This week's blog post comes from Guest Author and Springer alumni parent Lisa Woodruff, founder and CEO of Organize 365®.
You can empower your kids with ADHD to take ownership of their bedrooms, learn the skill of organizing, and create a foundation for organizing routines that WORK!
With the long winter days of the pandemic ahead, we are being given the opportunity to focus on our students’ home organization skills and empower them to take ownership of and responsibility for their bedrooms. In our online presentation on December 9th, I will share how to and teach your student the skill of organizing in a fun and meaningful way.
Did you know that organization was a learnable skill? Well, it is! Here are the 4 steps I use to help students of any age get their bedrooms organized.
Step 1: Rebrand your student’s bedroom as their mini apartment.
Renaming this space immediately gives your student, and you, a whole new way of looking at their room. Once we view a student’s bedroom as multifunctional, we can incorporate better organizational strategies to set them up for long-term success.
As your student ages, the zones in their room will become more complex. By the time your student is ready to leave home, most of the functions of their new apartment, dorm room, or condo will be present in their childhood bedroom: school zone, sleep area, snacking & entertainment zone, clothing storage, passion project items, and personal hygiene supplies.
Step 2: Use checklists.
Just like you have a checklist for grocery shopping, weekly cleaning, and monthly maintenance, your student will need to develop lists to keep their mini apartment organized.
Routine tasks are boring, and without a written list to move through quickly, they can feel like they last forever! Tune into our LIVE presentation for the tools to teach your student how much time they can save with a list!
Step 3: Clean your room EVERY Saturday.
This is non-negotiable. You and I both know that little messes become unmanageable overnight. In my experience, if your student misses a week of cleaning and organizing their room, the task becomes too overwhelming and the whole family suffers.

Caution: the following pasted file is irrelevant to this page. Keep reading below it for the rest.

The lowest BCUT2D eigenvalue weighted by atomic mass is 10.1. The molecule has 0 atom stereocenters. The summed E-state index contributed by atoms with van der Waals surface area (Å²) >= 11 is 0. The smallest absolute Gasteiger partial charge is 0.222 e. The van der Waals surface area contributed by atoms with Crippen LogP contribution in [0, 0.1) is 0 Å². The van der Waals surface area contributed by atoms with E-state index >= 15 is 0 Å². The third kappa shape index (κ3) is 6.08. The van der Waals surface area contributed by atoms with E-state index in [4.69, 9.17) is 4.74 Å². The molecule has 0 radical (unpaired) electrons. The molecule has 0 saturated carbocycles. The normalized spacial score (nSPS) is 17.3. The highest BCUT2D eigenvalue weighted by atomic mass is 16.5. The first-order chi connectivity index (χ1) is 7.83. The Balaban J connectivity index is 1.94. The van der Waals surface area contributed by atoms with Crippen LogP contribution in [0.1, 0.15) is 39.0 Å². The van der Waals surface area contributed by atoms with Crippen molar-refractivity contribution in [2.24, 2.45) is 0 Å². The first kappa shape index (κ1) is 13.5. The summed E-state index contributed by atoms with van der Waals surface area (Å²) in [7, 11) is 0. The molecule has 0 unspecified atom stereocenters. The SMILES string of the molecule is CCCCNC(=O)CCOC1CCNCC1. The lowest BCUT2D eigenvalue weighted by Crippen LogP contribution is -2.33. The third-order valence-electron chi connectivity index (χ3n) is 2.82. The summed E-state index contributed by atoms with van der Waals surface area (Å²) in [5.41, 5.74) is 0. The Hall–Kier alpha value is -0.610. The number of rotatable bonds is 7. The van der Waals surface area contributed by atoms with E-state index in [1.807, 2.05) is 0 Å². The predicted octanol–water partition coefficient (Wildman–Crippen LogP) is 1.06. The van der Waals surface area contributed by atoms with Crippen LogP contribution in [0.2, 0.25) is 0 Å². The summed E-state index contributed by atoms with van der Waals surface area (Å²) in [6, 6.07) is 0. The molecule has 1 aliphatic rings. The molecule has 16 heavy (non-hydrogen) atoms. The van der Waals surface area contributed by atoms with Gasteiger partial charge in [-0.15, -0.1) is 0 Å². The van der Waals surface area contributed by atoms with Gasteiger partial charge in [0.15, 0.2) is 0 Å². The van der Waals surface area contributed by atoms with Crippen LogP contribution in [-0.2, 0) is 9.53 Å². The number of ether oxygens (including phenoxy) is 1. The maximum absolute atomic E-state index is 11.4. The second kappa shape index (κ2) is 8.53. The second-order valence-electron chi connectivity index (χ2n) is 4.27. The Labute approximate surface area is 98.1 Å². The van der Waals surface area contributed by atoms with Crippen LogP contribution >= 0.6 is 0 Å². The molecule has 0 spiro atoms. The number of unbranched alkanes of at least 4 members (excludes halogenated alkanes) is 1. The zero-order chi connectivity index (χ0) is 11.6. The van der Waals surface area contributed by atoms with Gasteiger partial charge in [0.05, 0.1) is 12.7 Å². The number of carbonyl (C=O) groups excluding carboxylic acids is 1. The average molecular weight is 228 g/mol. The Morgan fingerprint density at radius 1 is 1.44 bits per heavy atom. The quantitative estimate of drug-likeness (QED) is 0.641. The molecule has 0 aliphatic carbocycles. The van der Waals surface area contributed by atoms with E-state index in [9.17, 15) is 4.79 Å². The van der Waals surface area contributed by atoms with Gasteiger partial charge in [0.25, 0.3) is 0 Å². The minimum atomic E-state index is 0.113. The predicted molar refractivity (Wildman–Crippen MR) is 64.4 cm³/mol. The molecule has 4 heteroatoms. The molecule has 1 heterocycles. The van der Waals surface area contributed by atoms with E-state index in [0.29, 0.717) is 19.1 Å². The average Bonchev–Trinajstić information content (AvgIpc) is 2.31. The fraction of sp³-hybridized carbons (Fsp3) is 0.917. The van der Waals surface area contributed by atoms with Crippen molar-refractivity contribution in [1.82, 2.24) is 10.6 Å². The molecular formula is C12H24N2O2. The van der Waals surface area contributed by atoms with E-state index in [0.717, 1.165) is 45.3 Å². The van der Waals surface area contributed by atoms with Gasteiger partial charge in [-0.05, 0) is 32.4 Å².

Weekly room cleaning should be a lifelong habit. Just like brushing our teeth and doing laundry, we must practice regular maintenance of our rooms.
Step 4: Create an organization routine.
I know you want your student to be successful in cleaning and organizing their space. Wouldn’t it be amazing if they could do that task without your help?
I remember when I invested in teaching both of my students how to clean and organize their mini apartments. It wasn’t fast or easy, but it did work!
Today, my kids regularly clean and organize their real apartments because I took the time to teach them the skills and create a room organizing ritual that reduces the use of executive functions, or brainpower, needed to get the task done.
Lisa Woodruff is the founder and CEO of Organize 365®, a company that helps women take back their homes and paper in one year with functional organizing systems that work. You can learn more about her organizational solutions for students here. On December 9, Lisa will be presenting An Evening for Moms with ADHD: Small Steps Toward a More Peaceful Home, a program through Springer's Center that will be hosted on Zoom. Click here for more information and to register.
Blogger Lisa Bruns, M.Ed., Special Education, shares her expertise of students with learning disabilities. As a special educator, she has expert knowledge of interventions and accommodations that students may need to succeed in and out of the classroom. If you have questions, please contact Center Director Lisa Bruns at .